## Algorithms based on Mozilla guideliness and
## https://stribika.github.io/2015/01/04/secure-secure-shell.html [1]

# Mozzila guideliness
# KexAlgorithms ecdh-sha2-nistp521 ecdh-sha2-nistp384,ecdh-sha2-nistp256,diffie-hellman-group-exchange-sha256
# NIST EC algorithms removed [1]
KexAlgorithms diffie-hellman-group-exchange-sha256

# Combination of Mozzila and [1] (look at gcm ciphers for beter scp performance)
Ciphers aes256-ctr,aes192-ctr,aes128-ctr

# List of Mozilla because it is more restrictive
MACs hmac-sha2-512-etm@openssh.com,hmac-sha2-256-etm@openssh.com,umac-128-etm@openssh.com,hmac-sha2-512,hmac-sha2-256,umac-128@openssh.com

# KeyRegenerationInternal is halved from the default as a precaution (optional). 1800 seconds is 30 minutes.
KeyRegenerationInterval 1800

# Password based logins are disabled - only public key based logins are allowed.
AuthenticationMethods publickey

On CentOS 7 the only KexAlgorithm left is diffie-hellman-group-exchange-sha256. To make sure the the available exponents are large enough stribika recommends removing al exponents smaller than 2000 with the following commands:

awk '$5 > 2000' /etc/ssh/moduli > "${HOME}/moduli"
wc -l "${HOME}/moduli" # make sure there is something left
mv "${HOME}/moduli" /etc/ssh/moduli

If no exponents are left, generate new ones with (this can take a long time!):

ssh-keygen -G "${HOME}/moduli" -b 4096
ssh-keygen -T /etc/ssh/moduli -f "${HOME}/moduli"
rm "${HOME}/moduli"

I tested this configuration from ssh clients running Fedora 21, CentOS 7 and CentOS 6, Ubuntu 12.04 and Ubuntu 14.04.

Configuration management camp 2015

Monday and Thursday the 2nd and 3rd of February it is cfgmgmtcamp in Gent. Although I have been doing research in this area since 2008 I have never attended this event (it is free and only 1 hour by train from where I live).

This year is different. I am not only attending it, but I will also present Impera and why we developed it. It is the name of the tool which is part of my PhD. It has been available on Github for more than two years. However I never made any publicity. Now is different.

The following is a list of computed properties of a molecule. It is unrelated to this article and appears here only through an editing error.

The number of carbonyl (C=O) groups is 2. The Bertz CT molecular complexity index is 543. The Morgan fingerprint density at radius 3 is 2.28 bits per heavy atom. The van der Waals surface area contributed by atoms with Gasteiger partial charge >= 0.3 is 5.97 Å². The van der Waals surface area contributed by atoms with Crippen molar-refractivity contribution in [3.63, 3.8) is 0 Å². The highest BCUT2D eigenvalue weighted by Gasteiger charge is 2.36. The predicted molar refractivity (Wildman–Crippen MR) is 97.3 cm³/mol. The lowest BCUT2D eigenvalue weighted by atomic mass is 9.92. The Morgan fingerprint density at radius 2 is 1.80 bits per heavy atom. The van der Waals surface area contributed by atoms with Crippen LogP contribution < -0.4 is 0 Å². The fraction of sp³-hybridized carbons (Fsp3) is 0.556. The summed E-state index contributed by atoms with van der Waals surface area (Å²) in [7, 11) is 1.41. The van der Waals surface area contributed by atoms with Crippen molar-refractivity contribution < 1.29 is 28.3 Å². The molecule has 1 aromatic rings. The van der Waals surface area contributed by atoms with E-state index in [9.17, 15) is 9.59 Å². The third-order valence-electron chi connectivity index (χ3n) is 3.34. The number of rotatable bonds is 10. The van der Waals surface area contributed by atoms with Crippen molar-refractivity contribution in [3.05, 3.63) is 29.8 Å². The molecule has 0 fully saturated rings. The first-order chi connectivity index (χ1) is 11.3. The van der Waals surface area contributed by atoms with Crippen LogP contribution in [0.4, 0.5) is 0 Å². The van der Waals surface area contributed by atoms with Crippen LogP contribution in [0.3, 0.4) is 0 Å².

It is available as an open source tool, including many configuration model on Github. On readthedocs there is some preliminary documentation available. In the next weeks we will release more documentation and configuration modules.

At the same time I am working with two colleagues and our lab (DistriNet) to create a University spin-off Impera that will focus on cloud management. The tool that I will present on Monday is part of what we will offer. More on that later.

So, if you want a sneak preview for Monday you can look at the tutorial in the documentation. If you have any comments or questions, please let us know!

Private Cloud with OpenStack: Fundamentals & Hands-on

March 19 we organize our OpenStack course for the second time. We reworked the course a bit with to have more extensive hands-on. Expect once again a deep dive into the fundamentals of OpenStack. We also limited the amount of participants to 15. This allows us to go into questions of the participants.

More information is on the website of DistriNet